So I think you can separate those two things out versus a code that captures what is actually going to happen with this system and how it needs to work to perform safely versus the house specifically that system is described in the code and can you describe it in a way that makes it easier to sort of actually implement.
Christoph Lohr: That makes sense. Let me ask a wrap-up question here. If there was one change to codes and standards that would be a positive impact without sacrificing public health and safety, what would be that one change?
Brian Potter: Gosh, if I could wave my magic wand, probably to have way fewer different fields jurisdictions and move more toward true regional codes or true national codes where it wasn't being locally interpreted and change in dozens of different counties, depending on what source you look, you'll get a different number, but it's like 10 or 20,000 different jurisdictions in the country that maybe all are interpreting these things in slightly different ways or have slightly different variations on the code.
I think you can, again, streamline that, have a much more uniform code that basically doesn't sacrifice health and safety at all, but it makes it much, to the extent that it's been, the same thing has been used in more places, the easier it is to implement not having to sort of redo certain calculations or designs every time you cross a county line. People are on different uptake cycles and people, local jurisdictions interpret things differently or have different local addendums and stuff like that. So that would, I think, be pretty close to the top of my list.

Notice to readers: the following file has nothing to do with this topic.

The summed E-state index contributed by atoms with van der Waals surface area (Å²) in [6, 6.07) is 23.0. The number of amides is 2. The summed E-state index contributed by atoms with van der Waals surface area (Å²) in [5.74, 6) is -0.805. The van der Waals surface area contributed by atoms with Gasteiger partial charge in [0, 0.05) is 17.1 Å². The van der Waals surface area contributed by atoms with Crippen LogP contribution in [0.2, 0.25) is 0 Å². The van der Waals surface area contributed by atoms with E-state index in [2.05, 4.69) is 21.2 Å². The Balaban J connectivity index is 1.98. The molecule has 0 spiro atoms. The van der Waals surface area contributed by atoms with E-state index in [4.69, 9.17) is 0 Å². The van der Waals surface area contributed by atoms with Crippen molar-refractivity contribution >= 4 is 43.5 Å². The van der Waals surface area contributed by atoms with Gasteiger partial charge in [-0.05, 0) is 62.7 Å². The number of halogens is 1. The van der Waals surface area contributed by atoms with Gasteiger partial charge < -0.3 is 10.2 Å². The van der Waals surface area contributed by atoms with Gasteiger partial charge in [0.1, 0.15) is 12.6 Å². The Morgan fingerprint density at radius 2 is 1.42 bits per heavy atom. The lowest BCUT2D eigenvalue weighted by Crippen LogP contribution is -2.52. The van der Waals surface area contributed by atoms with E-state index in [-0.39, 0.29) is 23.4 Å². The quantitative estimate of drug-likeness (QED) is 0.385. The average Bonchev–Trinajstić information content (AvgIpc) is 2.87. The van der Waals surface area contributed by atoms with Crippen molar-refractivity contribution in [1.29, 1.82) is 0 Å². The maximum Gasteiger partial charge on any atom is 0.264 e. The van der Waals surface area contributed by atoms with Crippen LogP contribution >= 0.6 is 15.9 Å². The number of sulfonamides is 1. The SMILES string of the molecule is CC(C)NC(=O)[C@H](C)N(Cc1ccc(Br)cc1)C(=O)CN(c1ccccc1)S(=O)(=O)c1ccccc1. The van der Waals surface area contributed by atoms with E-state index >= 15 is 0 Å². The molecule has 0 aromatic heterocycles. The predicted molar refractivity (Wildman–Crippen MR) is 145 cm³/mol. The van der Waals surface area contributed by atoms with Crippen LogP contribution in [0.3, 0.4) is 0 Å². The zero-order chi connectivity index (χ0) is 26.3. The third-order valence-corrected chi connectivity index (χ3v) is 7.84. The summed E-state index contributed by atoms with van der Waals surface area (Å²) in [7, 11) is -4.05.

Christoph Lohr: Well, thanks for the interview and for the time this morning. I want to ask, how can people get in touch with you, whether social media or otherwise?
Brian Potter: The best place is to check out my Substack newsletter it's at constructionphysics.substack.com, and you can see the things I write about. And then I have links to my email and LinkedIn, if you feel like contacting me.
Christoph Lohr: Excellent. Well, thanks again for joining me today, Brian. I really appreciate the time.
Brian Potter: For sure.
Christoph Lohr: In our last segment I speak with Jed Scheuermann, IAPMO Region 2 field manager and North American program director for IWSH, who discusses exciting volunteer projects and the good vibes being put forth by IWSH.
Jed, welcome to the show.
Jed Scheuermann: Thanks, eh. Appreciate it.
Christoph Lohr: Before we kind of get into some of the work and how our paths crossed, do you want to give a quick background to our listeners about yourself?
Jed Scheuermann: Sure. I'm a master plumber by trade, learned my plumbing skills in Canada. As IAPMO Region 2 manager, I look after the Pacific Northwestern states, along with all of Canada for IAPMO's needs in Canada.
And then I'm also involved with IWSH looking after North American projects.